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SOPHIA IS GOD (or at least she thinks she is)
on August 18, 2014
I mean, ugh... I hate writing this in the face of so much fanfare, but felt like I needed to get some frustration off my chest.
+ This book is incredibly compelling. I finished the entire thing on one 4-hour flight on 3 hours of sleep. She (or her ghostwriter) is a great storyteller.
+ It truly is inspiring to read about a type of success not born of traditional privilege or ambition - I hope this book gets a lot of other young women out there to kick-start their dreams.
+ I really appreciate that she didn't focus on gender at all - this wasn't a "girl power!" book so much as it was an "entrepreneur power!" book written by a girl.
The less good:
+ I had never heard of Nasty Gal before I picked this up. Never mind that I'm a fashion-oriented mid-20s female - I'll assume this is on me. Sophia seems to think her company is God's gift to Earth - I found her completely presumptuous both in her evaluation of her own brand equity, and hyperbolic in her descriptions of Nasty Gal as a "huge, explosive success" (I live and work in Silicon Valley, where nonprofits get $20M in funding annually easy and companies grow from 1 to 350 employees in two years - let's have a sense of scale here.)
+ There was a consistent thread of put-downs and humblebrags in here, which happen to be two stylistic choices I absolutely deplore. Sophia claims to have done poorly in school because of the rigid system and been fired from jobs because she didn't care enough to try (essentially excusing herself from blame). She disses investors/VC culture, MySpace (the original foundation for her business), "boring" people with 9-to-5s, eBay, and several poor unnamed employees of hers. I get it - she loves herself. I just pray to God that no young woman reading this ever thinks it's ok to be this self-righteous.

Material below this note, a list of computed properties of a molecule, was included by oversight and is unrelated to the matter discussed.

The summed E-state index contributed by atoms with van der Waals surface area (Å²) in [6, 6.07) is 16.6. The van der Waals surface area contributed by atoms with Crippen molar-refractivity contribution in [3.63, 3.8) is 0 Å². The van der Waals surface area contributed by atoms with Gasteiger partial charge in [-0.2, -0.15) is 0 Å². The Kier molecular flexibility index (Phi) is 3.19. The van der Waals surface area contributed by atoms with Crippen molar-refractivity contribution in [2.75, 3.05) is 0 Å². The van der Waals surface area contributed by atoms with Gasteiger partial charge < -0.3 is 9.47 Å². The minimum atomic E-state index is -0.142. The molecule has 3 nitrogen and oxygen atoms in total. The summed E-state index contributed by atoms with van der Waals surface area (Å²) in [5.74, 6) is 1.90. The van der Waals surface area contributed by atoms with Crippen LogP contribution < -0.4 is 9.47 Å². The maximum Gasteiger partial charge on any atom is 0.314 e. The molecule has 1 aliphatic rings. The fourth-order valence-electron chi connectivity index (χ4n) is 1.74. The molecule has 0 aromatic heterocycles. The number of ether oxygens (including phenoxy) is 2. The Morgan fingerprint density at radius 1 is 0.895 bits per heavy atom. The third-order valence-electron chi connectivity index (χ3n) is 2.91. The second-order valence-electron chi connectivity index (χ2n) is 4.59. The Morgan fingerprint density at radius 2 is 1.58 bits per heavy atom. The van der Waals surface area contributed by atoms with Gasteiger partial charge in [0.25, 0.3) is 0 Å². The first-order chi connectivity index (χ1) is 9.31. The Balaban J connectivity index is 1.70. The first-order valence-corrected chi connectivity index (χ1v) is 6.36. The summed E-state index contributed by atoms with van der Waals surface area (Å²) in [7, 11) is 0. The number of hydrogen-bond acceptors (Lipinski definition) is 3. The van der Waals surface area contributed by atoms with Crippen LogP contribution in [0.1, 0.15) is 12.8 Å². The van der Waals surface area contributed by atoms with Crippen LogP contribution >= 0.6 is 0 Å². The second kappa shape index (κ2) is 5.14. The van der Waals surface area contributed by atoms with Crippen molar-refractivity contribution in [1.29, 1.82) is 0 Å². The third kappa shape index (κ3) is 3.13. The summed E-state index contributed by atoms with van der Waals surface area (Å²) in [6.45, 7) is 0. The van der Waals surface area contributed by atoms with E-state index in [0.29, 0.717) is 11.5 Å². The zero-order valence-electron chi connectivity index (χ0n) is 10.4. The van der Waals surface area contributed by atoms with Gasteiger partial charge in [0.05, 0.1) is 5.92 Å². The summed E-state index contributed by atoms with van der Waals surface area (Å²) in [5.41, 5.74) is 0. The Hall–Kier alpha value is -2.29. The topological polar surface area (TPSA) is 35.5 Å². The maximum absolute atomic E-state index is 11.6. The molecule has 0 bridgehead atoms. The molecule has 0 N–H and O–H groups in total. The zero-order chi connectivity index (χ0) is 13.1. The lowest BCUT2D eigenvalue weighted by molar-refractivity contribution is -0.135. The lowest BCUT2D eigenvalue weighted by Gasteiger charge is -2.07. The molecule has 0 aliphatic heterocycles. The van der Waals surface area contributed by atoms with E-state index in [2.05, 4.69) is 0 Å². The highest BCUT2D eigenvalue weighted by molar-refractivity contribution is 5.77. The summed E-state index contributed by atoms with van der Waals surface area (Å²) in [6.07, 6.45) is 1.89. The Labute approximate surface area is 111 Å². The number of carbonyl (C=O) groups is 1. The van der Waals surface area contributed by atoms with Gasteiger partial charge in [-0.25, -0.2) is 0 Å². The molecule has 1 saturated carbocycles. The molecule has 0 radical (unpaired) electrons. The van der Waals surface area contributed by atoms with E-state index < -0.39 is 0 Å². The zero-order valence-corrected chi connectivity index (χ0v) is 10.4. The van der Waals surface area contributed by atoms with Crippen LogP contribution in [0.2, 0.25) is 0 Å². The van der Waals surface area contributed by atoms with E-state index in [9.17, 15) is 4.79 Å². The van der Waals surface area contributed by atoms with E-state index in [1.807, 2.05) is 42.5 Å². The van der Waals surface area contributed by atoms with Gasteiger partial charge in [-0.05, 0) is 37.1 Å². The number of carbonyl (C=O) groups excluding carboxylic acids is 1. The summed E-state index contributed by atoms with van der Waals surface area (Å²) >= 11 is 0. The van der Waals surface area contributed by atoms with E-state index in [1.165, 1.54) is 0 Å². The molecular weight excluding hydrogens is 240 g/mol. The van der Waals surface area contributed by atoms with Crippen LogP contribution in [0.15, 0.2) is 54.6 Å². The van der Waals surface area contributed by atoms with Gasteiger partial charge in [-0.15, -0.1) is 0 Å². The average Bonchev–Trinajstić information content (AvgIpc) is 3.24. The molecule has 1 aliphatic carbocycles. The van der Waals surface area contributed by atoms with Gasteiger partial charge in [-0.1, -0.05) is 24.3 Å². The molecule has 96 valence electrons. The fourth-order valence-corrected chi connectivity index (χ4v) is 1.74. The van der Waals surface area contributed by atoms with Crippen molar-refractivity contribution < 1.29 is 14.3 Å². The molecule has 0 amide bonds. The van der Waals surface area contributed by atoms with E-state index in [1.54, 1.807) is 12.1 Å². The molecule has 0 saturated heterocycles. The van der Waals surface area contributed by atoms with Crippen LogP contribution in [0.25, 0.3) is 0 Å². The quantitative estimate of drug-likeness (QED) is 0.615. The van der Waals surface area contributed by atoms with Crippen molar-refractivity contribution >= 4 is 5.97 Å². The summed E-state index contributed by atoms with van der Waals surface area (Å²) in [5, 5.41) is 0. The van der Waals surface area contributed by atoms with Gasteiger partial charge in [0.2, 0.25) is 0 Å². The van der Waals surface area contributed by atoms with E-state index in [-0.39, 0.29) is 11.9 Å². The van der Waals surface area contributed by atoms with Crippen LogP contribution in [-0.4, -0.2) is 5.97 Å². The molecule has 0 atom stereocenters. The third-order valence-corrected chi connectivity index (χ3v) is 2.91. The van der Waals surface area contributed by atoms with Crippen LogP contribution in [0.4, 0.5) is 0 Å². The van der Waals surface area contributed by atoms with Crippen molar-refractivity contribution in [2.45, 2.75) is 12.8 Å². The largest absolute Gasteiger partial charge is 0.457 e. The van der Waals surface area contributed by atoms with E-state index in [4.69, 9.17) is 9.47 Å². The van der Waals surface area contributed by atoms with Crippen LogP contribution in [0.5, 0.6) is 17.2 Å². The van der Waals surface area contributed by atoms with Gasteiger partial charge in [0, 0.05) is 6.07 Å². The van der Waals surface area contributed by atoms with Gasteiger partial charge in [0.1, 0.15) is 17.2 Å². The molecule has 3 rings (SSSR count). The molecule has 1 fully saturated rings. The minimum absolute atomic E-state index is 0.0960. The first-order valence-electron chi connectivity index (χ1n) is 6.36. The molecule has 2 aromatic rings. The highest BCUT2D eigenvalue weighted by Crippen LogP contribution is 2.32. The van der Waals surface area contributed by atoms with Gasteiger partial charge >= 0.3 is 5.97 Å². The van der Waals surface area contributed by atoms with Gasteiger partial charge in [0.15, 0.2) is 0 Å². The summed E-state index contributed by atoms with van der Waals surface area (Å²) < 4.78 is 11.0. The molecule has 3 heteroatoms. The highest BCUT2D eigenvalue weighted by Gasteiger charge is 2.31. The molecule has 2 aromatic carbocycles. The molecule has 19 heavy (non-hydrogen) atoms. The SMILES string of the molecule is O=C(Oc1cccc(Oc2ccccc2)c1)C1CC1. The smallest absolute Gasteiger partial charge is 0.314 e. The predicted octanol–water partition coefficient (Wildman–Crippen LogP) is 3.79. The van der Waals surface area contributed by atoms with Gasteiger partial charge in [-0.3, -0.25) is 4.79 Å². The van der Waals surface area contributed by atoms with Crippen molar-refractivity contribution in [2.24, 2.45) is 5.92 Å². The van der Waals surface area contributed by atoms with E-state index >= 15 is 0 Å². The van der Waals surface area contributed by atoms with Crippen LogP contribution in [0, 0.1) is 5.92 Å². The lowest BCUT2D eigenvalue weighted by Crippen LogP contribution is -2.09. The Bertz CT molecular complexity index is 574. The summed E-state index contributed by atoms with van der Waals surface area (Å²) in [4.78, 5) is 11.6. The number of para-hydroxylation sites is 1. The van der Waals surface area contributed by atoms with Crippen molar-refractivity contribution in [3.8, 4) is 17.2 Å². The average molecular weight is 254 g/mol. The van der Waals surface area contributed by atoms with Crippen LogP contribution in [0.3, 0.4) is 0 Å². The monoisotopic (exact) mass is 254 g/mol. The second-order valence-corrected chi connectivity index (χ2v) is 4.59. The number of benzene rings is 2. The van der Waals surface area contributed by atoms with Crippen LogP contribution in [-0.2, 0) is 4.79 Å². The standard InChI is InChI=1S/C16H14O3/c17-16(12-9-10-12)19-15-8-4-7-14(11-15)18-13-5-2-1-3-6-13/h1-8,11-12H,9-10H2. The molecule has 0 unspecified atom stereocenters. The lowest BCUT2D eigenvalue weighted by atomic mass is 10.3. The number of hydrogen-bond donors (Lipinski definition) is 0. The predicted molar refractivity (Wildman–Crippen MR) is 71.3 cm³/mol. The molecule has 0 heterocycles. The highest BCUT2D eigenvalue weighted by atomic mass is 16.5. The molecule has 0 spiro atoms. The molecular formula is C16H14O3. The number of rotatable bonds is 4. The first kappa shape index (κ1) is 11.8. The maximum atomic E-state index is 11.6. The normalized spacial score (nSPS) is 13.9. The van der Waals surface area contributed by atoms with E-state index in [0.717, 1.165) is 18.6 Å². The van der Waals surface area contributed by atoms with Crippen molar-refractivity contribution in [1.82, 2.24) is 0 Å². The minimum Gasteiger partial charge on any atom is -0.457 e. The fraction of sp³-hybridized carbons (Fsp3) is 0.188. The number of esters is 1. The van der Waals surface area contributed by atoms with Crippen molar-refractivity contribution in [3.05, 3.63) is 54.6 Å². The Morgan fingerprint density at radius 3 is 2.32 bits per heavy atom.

+ She never once thanks anyone. She had some nice words about some coworkers, but she never acknowledges the support her family gave her even as she was essentially a parenting failure, never thanks her customers for driving awareness of her brand, never admits that some of her colleagues are at least part of the reason behind her company's success.
+ She plays the victim so much but never acknowledges any real failures (and now, hiring someone you thought was right for the role and then having to fire them isn't a failure - it's a rhetorical device used to assert your authority in this book.) She whines about "catty" retailers and petty competitors and never once steps down from her high horse to admit to the very real failures that affect every new business (like screwing up orders, dissatisfied customers, mis-spending capital, etc.)
In sum, I hope I never get stuck in an elevator with Sophia, but I'm glad my flight went by quickly.